Do you remember the wild elephant you saw at the weekend? There are still more than 15,000 surviving elephants in India. But recently the photo of one of them had pride of place in the front pages of newspapers around the world. It was pictured standing proud with two other elephants which were guarding a dead person lying by the side of the road.
The dead man was hit by a car and killed. The other two elephants stood in shock as they looked on. But they were spared when they stood their ground, a behaviour which is known as lathi-shaking.
Lathi-shaking is a common scenario in Africa. When elephants are confronted with a fallen human, they automatically rush to form a protective ring around him. The effect of lathi-shaking increases the chance of survival for the elephants and their kill.
This has been recorded across Africa for more than a thousand years. In the Little lakes in Tanzania and Uganda, where the recorded stories originated, a friendly village in the distance welcomes two herds of elephants. But one night, the neighbours come over in a drunken haze and start beating the elephants with lathis.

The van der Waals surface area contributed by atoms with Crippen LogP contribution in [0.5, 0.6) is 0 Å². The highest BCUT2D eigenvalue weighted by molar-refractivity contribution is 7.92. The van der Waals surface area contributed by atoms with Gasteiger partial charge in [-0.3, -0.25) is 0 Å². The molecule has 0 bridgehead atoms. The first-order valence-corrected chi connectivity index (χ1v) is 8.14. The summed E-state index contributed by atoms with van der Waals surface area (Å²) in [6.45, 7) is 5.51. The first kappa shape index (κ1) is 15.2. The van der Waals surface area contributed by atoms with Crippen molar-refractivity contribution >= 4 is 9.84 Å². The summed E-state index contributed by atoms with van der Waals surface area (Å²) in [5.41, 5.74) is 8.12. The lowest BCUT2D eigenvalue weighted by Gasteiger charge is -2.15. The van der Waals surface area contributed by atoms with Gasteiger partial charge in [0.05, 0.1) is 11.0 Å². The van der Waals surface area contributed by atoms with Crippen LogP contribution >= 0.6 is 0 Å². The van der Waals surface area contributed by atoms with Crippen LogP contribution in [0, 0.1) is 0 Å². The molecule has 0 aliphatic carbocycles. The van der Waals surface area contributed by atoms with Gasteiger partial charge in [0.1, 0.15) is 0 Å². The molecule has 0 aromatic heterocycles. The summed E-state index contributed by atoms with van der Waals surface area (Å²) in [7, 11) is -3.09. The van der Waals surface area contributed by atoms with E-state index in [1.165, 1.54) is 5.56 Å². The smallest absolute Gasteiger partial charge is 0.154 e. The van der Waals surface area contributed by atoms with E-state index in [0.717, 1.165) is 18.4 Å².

The elephants have seen and heard this before and understand that they must stand guard over the victim until a process is completed which ensures that he will live. The attackers, who are unfamiliar with the simple meaning of lathi-shaking, are angered by this protection and shoot their gun in the air as they drive away.
In one of the paintings, the pictures of the killing of the first victim and the return of the second victim with the body of the first are engraved on the bench with the symbol of the elephant head.
This drawing shows the moment when the attack on the first elephant breaks out. We see that the elephant is facing the wall of the enemy, stands his ground and is steadfast in his movement. The elephant is riding for his life.
The article also contains facts and figures about ancient elephants.